• Indian high-tech companies tighten security procedures

    Indian high-tech and software companies, with their constant need for new employees, are easy targets for terrorist infiltration; these companies now take much tougher approach to vetting — and continuously checking — employees

  • Florida airports will require 10 fingerprints from foreign visitors

    To beef up efforts to catch terrorists and criminals, DHS starts new program in Florida airports — program which requires all foreign visitors to have all ten fingers electronically printed

  • Lockheed Martin wins FBI database contract

    Lockheed Martin built and maintains the FBI’s current ten-fingerprint database, so it was expected to win the contract for the agency’s new database — and it did; contract potential value is $1 billion

  • Nursery installs fingerprint scanner at door

    Fingerprinting students in school is controversial, and many parents object to it; less controversial is installing fingerprint scanners at nurseries’ doors, to make sure that only parents and authorized personnel are allowed in

  • EU moves toward biometric border checks

    There are 300 million crossings per year at EU member states’ border crossings — 160 million crossings by EU citizens, 60 million by non-EU without visa, 80 million by non-EU with visa; EU wants to introduce biometric IDs to know who is coming in

  • Reconstructing 3D face from a single 2D image

    Researchers develop software to make the 3D reconstruction of a face from a single 2D image faster and more accurate; this will be especially useful for recovering 3D shapes when there is only one image to work from, such as an image from a CCTV camera

  • Digitus Biometrics shows networked access control solution

    Georgia-based biometric specialist shows a networked version of its stand-alone fingerprint access control system; the new version adds encrypted TCP/IP communications, enabling security administrators to control Digitus units anywhere in the world from a single location

  • Congress wants tighter look at passengers claiming to be policemen

    Currently, all one has to do at an airport to prove he or she is a law enforcement officer — and, thus, entitled to bring a weapon on board — is show a photo ID and a letter from the law enforcement agency employing them; both documents can be easily forged

  • Finger-vein biometrics on the rise

    A system developed by Hitachi transmits infra-red light into a part of the finger being scanned, which is absorbed by hemoglobin in the blood, causing the person’s vein pattern to show up as dark lines; the image can be captured by a special digital camera; some say the technology will replace fingerprint biometrics for ATMs, car locks, and more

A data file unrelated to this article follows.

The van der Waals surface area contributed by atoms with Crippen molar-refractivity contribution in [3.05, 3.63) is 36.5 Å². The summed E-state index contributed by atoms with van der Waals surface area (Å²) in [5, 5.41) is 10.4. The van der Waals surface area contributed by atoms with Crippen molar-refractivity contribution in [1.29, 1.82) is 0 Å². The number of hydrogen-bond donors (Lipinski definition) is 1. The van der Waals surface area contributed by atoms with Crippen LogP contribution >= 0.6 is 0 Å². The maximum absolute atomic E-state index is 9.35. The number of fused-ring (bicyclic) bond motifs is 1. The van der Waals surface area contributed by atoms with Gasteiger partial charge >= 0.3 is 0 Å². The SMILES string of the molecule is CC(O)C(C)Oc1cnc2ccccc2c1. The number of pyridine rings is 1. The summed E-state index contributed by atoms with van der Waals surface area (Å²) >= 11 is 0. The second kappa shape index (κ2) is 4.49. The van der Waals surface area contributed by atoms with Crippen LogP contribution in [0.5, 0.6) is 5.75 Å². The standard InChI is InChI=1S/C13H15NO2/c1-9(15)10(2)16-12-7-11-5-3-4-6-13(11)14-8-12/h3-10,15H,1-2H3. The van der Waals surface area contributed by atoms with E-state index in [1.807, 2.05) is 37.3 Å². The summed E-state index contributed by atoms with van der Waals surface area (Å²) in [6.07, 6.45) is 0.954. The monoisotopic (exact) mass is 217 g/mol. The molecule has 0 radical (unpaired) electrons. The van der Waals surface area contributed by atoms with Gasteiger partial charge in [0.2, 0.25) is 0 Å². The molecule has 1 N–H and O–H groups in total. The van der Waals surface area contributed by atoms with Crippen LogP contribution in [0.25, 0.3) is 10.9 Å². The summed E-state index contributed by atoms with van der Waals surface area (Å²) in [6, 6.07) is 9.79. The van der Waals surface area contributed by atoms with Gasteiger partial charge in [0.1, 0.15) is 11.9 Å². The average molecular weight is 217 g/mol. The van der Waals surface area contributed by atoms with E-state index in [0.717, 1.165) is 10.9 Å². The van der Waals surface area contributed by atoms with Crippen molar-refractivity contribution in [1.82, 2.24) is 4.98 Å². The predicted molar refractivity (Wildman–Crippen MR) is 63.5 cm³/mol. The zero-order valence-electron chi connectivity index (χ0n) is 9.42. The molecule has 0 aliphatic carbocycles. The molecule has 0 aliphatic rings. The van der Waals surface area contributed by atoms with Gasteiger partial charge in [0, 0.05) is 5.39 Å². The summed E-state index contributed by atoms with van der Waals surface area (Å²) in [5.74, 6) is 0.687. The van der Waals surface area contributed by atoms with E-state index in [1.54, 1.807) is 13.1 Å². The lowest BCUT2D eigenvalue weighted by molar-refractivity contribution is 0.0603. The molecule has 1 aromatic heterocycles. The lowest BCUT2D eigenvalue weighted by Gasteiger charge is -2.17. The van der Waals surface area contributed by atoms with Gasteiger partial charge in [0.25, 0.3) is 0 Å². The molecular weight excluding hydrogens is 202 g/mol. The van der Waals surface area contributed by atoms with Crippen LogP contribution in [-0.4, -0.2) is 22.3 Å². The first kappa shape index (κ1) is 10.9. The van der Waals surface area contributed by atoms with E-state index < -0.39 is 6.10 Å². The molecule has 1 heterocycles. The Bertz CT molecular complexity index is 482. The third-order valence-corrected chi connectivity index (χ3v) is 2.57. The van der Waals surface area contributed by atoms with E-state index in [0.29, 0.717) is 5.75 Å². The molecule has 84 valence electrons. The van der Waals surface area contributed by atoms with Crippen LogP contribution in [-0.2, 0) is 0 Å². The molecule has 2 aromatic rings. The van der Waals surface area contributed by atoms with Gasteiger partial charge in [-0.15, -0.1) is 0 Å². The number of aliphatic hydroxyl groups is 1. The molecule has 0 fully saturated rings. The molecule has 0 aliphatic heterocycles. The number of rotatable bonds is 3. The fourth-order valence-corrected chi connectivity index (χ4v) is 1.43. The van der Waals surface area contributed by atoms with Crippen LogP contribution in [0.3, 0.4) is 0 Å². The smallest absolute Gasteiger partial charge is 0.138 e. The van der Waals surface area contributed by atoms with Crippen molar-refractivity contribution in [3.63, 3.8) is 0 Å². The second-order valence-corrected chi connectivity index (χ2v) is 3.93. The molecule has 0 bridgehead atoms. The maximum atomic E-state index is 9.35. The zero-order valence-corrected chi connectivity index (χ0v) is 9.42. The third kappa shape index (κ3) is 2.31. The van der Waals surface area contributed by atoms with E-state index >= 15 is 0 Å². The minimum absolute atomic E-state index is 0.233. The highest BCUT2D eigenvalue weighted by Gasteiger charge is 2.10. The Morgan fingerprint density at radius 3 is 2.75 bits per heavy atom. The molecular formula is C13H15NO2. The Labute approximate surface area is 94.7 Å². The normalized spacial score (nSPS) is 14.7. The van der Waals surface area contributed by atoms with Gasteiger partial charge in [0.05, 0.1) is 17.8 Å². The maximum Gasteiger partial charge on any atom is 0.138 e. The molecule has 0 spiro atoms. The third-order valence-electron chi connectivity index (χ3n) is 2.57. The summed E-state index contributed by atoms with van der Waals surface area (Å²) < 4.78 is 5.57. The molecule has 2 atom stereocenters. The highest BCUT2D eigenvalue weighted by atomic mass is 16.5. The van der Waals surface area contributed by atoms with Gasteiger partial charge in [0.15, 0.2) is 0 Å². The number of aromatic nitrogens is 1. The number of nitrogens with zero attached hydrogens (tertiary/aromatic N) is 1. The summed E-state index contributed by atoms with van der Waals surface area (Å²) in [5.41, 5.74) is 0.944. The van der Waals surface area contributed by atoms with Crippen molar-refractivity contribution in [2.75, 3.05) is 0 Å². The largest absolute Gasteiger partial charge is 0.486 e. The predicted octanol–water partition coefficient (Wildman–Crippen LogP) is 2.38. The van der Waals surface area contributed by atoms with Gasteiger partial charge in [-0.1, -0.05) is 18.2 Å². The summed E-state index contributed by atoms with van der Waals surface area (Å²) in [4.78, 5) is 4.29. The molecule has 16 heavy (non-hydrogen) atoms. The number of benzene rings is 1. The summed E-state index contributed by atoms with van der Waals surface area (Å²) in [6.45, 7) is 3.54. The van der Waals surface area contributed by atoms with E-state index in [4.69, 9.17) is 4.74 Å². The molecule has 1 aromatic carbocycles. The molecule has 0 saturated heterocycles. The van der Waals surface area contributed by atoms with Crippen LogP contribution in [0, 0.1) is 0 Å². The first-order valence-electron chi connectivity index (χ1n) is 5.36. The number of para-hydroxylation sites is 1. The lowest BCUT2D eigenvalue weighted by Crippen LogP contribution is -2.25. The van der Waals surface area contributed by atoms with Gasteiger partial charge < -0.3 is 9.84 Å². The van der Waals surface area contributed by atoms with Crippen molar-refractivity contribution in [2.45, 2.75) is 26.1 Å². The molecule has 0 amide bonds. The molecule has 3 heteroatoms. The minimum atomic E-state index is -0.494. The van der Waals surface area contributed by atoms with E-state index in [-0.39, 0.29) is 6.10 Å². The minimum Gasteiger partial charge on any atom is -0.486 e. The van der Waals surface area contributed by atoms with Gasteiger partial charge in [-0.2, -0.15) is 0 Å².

• More schools turn to biometrics

    Many parents object to their children being fingeprinted in school — the fingerprints are used to identify students in the cafeteria, library, and even to take attendance in class — and there is the question of cost, but school administrators see many benefits in installing biometric systems

  • Getting one's name off no-fly watch list a major hassle

    The U.S. lists 28 organizations as terrorist organizations; their total membership is estimated to be around 180,000 (of about 120,000 are members of the recently added Iranian Revolutionary Guard); yet, the U.S. terrorism no-fly watch list now contains more than 700,000 names — and it is growing by thousands every month; if your name got on the list by mistake, it is not easy to have it removed

  • Spam, Q4 Email Threat Trends of 2007

    A steep rise in attacks using social networking techniques which target user psychology and behavior patterns; spammers launched attacks by predicting user behavior patterns, such as looking for easy cash and discounted gifts during the holiday season, and preying on consumer trust to generate interest in cheap pharmaceutical products and stocks

  • Emphasis shifts to analytical tools rather than building sturdier walls

    The $169 million PayPal paid for Israeli on-line security specialist Fraud Sciences is part of a larger trend in security: “Security is less a matter of keeping everyone outside the outer wall and more one of detecting them sneaking through the premises,” as one analyst put it

  • Scottish Tories launch campaign against "ineffective" ID cards

    Scottish Tories launch new criticism of the U.K. government for a national biometric ID; “Despite what Gordon Brown and the Labour government says, ID cards won’t stop terrorist attacks and won’t prevent identity fraud,” leader says.

  • Fingerprint scanning pulled from Valley schools

    Arizona school district began to fingerprint students without notifying parents, or asking for the parents’ permission; the parents rebelled, the State Senate is discussing a bill to outlaw such fingerprinting, and the school district retreated: Fingerprinting will stop, and the fingerprint database will be deleted